So I purchased a drill guide from VTS. It locates on the OD of the rivet head and thus centers the drill perfectly. I find it very useful and I am sure it has saved me off center drilled holes and marked up skins.

Rivet Removal Tool

I know, I know... Real men don't need no drill guide.

David
Sounds like a reasonable solution and welcome addition to my tool collection.
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Old 09-23-2015, 12:03 PM   #11
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drill guide is the way to go

Quote:
Originally Posted by dbj216 View Post
I can't saw straight or drill straight. Starting a drill on a spherical rivet head is a challenge for me.

So I purchased a drill guide from VTS. It locates on the OD of the rivet head and thus centers the drill perfectly. I find it very useful and I am sure it has saved me off center drilled holes and marked up skins.

Rivet Removal Tool

I know, I know... Real men don't need no drill guide.

David
I also have and use this tool. Fast and efficient along with minimizing the chances of a miss. Highly recommend it and order some extra drill bits with it.
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Old 09-23-2015, 02:38 PM   #12
59' Globester
 
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1959 18' "Footer"
1957 26' Overlander
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Quote:
Originally Posted by Alphonse View Post
I also have and use this tool. Fast and efficient along with minimizing the chances of a miss. Highly recommend it and order some extra drill bits with it.
just ordered, thanks for the suggestion on xtra bits.
#30 is 1/8" right? Anyway yes many more things to get.
I like to research best I can before pulling the trigger. I hate buying wrong things and then deal with returning.

Just recently I purchased a Reese weight dist /sway control system.
Fortunately for me I didn't wait until the last minute to try and install.
I got everything together and the last thing was these brackets that sandwich between the trailer frame. Bolts wouldn't line up so laid them side buside and lo and behold they were not same length.
I call Etrailer and they called Reese. Reese said they didn't just have brackets so they'd send me a complete new (85 lb.) box and I could take it out of there....really? sounds crazy expensive way to do cust. svc. as well as I had to unpackage all the stuff to get to bracket....then re-box everything which was no simple task...Oy!
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Old 09-23-2015, 04:40 PM   #13
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1963 24' Tradewind
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Putty Knife method

I used a stiff putty knife with a hammer. Running it between the panels with a sharp hit severs the rivet in two and they then fall out of the holes on either side. Unhooked my 24 Tradewind in less then a half hour with this method.
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Old 09-23-2015, 05:30 PM   #14
59' Globester
 
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1959 18' "Footer"
1957 26' Overlander
Three Rivers , California
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Quote:
Originally Posted by Chillitom View Post
I used a stiff putty knife with a hammer. Running it between the panels with a sharp hit severs the rivet in two and they then fall out of the holes on either side. Unhooked my 24 Tradewind in less then a half hour with this method.
You are referring to the lower rivets? Going up under the overlapping skin?

I did that with a few. Guess I should have tried to pursue that further. I was afraid in would rip the underlying holes.

Now I'm looking at the side panels I'll be replacing. Since they underlap the upper skin that might work since I'm replacing the lower.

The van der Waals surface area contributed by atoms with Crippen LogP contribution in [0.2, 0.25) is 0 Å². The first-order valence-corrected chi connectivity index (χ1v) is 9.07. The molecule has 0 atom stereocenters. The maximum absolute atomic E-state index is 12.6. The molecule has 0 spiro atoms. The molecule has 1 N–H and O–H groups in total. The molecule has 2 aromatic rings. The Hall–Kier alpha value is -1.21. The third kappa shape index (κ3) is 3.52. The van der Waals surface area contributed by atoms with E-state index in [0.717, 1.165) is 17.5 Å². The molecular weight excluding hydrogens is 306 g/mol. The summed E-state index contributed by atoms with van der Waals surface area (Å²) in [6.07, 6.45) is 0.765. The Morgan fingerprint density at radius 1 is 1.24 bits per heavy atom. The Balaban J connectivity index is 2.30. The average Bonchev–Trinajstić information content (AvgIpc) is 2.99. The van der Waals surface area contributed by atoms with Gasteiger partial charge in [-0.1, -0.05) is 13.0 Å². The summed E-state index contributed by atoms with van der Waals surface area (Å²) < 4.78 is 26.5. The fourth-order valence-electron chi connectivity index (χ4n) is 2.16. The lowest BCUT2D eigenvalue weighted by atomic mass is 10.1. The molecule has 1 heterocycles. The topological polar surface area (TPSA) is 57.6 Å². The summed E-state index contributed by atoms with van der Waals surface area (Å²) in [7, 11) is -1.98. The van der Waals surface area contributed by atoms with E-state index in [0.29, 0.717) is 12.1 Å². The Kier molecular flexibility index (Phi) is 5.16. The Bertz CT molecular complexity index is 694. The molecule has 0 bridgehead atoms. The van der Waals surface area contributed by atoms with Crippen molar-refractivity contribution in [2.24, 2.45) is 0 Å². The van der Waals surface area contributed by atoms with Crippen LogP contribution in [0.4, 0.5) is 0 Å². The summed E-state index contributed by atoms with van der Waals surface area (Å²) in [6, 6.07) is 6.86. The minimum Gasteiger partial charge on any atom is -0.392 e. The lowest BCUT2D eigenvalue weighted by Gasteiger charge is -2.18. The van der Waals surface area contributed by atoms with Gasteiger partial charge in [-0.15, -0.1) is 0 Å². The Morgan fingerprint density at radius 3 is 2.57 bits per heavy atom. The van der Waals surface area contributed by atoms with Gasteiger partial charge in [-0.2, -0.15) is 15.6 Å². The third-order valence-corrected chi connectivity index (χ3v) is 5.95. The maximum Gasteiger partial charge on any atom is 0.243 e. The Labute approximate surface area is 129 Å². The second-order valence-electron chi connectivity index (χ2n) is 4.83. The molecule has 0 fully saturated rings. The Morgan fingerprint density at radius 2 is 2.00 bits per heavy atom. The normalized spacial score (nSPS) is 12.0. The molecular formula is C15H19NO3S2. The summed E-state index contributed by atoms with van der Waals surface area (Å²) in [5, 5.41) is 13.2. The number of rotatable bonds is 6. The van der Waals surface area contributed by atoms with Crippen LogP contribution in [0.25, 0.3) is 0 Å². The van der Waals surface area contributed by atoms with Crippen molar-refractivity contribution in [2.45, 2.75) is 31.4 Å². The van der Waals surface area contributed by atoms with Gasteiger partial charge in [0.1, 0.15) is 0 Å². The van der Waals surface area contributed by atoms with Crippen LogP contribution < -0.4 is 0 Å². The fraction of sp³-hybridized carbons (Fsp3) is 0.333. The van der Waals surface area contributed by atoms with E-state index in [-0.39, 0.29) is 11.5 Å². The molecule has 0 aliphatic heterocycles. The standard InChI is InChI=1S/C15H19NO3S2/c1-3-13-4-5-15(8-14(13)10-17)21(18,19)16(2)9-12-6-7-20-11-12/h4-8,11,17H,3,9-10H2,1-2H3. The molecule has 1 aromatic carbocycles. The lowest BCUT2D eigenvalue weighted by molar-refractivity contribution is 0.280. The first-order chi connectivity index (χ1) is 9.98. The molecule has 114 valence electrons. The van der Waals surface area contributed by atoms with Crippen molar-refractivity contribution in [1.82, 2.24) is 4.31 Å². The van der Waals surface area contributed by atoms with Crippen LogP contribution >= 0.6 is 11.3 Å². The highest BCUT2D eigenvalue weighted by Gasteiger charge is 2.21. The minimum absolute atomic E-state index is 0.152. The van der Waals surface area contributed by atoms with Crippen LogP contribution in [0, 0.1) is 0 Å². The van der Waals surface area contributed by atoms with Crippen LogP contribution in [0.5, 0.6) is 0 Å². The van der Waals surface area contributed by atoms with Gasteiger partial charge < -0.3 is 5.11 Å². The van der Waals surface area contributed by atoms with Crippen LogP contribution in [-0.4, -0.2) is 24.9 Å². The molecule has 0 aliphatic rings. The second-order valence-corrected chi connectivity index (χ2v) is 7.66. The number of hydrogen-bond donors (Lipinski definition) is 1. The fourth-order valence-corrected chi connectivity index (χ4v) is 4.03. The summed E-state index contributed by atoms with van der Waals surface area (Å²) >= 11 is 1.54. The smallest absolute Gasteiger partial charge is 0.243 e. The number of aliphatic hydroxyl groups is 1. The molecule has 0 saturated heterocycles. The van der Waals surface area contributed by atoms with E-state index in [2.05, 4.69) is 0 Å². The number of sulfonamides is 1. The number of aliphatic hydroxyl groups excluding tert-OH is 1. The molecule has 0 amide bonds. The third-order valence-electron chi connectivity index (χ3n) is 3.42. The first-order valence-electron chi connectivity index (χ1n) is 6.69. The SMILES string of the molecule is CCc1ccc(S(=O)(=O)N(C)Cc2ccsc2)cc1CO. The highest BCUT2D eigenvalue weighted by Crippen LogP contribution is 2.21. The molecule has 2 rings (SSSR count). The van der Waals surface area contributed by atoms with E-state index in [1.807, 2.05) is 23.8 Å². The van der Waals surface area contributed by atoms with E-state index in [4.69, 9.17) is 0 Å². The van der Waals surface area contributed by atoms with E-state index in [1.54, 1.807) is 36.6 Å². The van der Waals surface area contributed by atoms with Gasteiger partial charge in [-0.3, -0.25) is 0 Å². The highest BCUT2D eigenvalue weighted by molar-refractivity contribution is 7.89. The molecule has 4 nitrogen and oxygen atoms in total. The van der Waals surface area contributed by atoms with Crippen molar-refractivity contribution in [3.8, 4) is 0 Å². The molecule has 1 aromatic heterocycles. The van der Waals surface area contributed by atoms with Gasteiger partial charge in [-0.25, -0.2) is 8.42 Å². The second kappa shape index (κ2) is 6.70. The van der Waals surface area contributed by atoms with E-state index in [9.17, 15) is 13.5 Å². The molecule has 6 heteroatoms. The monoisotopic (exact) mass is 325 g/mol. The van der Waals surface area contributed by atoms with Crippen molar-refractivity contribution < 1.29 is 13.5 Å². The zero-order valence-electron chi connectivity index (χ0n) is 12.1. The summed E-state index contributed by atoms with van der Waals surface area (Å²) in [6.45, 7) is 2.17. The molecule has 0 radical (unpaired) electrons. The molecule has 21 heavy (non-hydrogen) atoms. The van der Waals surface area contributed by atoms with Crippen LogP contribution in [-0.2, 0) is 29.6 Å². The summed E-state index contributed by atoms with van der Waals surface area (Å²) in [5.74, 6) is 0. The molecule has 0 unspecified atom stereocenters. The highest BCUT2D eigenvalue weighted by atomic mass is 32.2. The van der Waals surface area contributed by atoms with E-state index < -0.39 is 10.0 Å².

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Old 09-23-2015, 09:18 PM   #15
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Whacking with a putty knife and hammer are quicker. You may also scratch the skin and stretch out the hole a bit.
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Old 09-23-2015, 09:32 PM   #16
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I have removed about 30 hardened buck rivets using the sharp metal scraper (not a flexible one but stiff) and hammer between the aluminum sheets. This works great for pop rivets but takes a couple good wacks with the hammer on the buck rivets. It start bending the aluminum trim a little on a few around the windows so I abandoned that method and tried drilling out. Had issues keeping the bit in the center of the head.

I just took out about 150 buck rivets on the ceiling sheet. I had the sheet out so had access to the back. I used a Dremel with the router guide attachment and a router style bit that cuts from the side of the bit. I used that to shave the back of the rivet down really close to the aluminum with a set depth on the router attachment. Then they popped right off with one wack with the paint scraper. I then tried this method on some rivets I only had front access and worked well. Once I got it down, it only took a couple of swipes per rivet. This was the least damaging to the hole but did take a little more time.

I like the rivet remover linked above but I read that you had to get specific replacement bits. I may try to make a metal guide before I get into the 1000 or so I have to remove next summer.
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Old 10-21-2015, 12:20 PM   #17
59' Globester
 
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1959 18' "Footer"
1957 26' Overlander
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Been acquiring materials, tools necessary for this shell off. I have a very tight space to work so had to move things around and such. Once the trailer frame is off and shell stored I can get to work on frame. Last night by myself i pulled off shell with forky (my assistant). That lift has been my helper in the construction of a flat in my warehouse in SF. The absolute best investment I've made in tools and I can sell it for mor ethan I paid 10 years ago.
Here are a few pics.
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Old 10-21-2015, 12:23 PM   #18
59' Globester
 
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1959 18' "Footer"
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here are a few more
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Old 10-21-2015, 12:30 PM   #19
59' Globester
 
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1959 18' "Footer"
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I guess my next question is how to make the template for the plywood. I'm making measurements for the O'D. perimeter and need to figure out how to make channel as most of this is so thick in undercoat it may be easier to make new ones.
What alloy should be used for channels?
Is it something to have formed up or available pre-fab?
thx all
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Old 10-21-2015, 03:11 PM   #20
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For the wood just lay the new down and use the old as templates, jigsaw away.
Since you're in SF(big city) it would be easy to find a sheet metal/welding shop that can fab up some chanel pretty easily.